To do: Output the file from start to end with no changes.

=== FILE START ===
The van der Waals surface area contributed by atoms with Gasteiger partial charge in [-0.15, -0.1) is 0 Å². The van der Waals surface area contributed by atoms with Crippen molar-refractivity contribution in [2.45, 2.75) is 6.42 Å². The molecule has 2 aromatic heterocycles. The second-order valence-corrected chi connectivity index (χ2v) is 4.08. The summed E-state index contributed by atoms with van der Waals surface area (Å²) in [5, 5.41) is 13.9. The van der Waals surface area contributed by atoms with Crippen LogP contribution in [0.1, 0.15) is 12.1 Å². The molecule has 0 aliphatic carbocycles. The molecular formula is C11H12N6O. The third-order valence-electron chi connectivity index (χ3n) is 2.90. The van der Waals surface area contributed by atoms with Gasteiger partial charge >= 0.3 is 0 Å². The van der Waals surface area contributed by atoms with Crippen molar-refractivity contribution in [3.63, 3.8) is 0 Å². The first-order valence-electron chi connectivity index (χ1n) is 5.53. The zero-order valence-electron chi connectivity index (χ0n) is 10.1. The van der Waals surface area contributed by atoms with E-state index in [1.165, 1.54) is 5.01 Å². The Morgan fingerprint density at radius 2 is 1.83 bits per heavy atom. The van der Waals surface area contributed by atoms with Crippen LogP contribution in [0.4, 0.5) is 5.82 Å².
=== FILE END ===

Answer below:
The van der Waals surface area contributed by atoms with Gasteiger partial charge in [-0.15, -0.1) is 0 Å². The van der Waals surface area contributed by atoms with Crippen molar-refractivity contribution in [2.45, 2.75) is 6.42 Å². The molecule has 2 aromatic heterocycles. The second-order valence-corrected chi connectivity index (χ2v) is 4.08. The summed E-state index contributed by atoms with van der Waals surface area (Å²) in [5, 5.41) is 13.9. The van der Waals surface area contributed by atoms with Crippen LogP contribution in [0.1, 0.15) is 12.1 Å². The molecule has 0 aliphatic carbocycles. The molecular formula is C11H12N6O. The third-order valence-electron chi connectivity index (χ3n) is 2.90. The van der Waals surface area contributed by atoms with Gasteiger partial charge >= 0.3 is 0 Å². The van der Waals surface area contributed by atoms with Crippen molar-refractivity contribution in [3.63, 3.8) is 0 Å². The first-order valence-electron chi connectivity index (χ1n) is 5.53. The zero-order valence-electron chi connectivity index (χ0n) is 10.1. The van der Waals surface area contributed by atoms with E-state index in [1.165, 1.54) is 5.01 Å². The Morgan fingerprint density at radius 2 is 1.83 bits per heavy atom. The van der Waals surface area contributed by atoms with Crippen LogP contribution in [0.4, 0.5) is 5.82 Å².